Mrs. Finnegan moved across the room in quick, cat-like motions, which for anyone who spent any time around this otherwise sedate woman knew was a little startling, troubling, and in retrospect foreboding. 

Pushing her husband down a flight of stairs was not the feat of strength that some might consider it. We didn’t see it, but we figured that he must have been off balance when she did it, resulting from his refusal to turn and face her in his flight to the basement. She was screaming things at him from behind, and her intensity grew with each scream until we couldn’t understand what she was saying. Mr. Finnegan continued to refuse to turn around and face her, but he should’ve suspected that his wife’s intensity would lead to a conclusion against which he should guard himself. Thus, when she pushed him, he was in no position to defend himself or lessen the impact of falling down a flight of twenty steps.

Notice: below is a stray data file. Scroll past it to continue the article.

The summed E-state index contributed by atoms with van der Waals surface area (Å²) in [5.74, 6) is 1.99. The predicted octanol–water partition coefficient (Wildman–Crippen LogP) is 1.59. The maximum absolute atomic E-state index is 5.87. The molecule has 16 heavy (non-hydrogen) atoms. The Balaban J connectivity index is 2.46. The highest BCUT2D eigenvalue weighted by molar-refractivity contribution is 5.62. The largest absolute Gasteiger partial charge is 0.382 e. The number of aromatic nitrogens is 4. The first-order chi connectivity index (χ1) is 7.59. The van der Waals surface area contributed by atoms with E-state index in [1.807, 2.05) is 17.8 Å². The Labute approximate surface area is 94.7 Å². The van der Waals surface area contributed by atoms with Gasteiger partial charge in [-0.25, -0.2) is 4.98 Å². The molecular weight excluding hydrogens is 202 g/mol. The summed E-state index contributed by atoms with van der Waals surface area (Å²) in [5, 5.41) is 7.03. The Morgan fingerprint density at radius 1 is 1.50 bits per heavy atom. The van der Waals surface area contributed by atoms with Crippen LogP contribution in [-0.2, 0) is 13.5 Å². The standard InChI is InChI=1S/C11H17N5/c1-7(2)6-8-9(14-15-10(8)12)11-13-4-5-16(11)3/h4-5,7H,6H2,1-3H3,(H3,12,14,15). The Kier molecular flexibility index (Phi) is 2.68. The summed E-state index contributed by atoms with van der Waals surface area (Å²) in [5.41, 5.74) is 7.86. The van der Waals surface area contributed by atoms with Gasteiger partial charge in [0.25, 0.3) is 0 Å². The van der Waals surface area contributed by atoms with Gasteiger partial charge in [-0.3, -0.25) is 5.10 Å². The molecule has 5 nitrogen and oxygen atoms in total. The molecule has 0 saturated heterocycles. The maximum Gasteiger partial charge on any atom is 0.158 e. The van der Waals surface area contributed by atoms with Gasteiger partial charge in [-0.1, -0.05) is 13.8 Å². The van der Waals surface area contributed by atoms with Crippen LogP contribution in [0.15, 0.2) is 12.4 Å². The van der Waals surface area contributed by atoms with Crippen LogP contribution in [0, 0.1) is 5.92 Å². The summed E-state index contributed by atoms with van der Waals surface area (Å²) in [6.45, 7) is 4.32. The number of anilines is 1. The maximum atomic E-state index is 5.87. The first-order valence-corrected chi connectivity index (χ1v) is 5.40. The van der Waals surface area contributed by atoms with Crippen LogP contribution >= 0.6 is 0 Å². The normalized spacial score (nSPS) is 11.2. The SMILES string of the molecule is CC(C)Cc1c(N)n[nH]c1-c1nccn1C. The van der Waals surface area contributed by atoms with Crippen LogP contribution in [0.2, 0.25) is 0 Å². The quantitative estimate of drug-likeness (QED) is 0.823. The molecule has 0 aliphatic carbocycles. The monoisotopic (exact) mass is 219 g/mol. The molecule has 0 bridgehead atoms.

When we ran to the top of the stairs –after the sounds of him hitting the stairs shook the house in such a manner that we all instinctually put a hand on the armrests of the furniture we sat in to brace ourselves– we witnessed Mrs. Finnegan pulling her husband up the stairs by the hair and with one hand. 

Mrs. Finnegan’s final scream, that which proceeded her pushing her husband down the stairs, led us to believe that whatever frayed vestige of sanity she clung to for much of her life just snapped. I could not hear what she said as she pulled him up the stairs by his hair. The screams of her children, and her husband, drowned out those grumblings. 

“France!” Greg screamed in pain. “France, for God’s sakes!” he screamed repeatedly. 

When I saw Mrs. Finnegan’s contorted facial expression, it transfixed me. In their attempts to either help her, or break her hold on Mr. Finnegan’s hair, her children blocked most of my view of her face. I bobbed and weaved to see more. I didn’t know why my need to see her face drove me to such embarrassing lengths, but I all but shouted at those obstructing my view of it to move out of the way.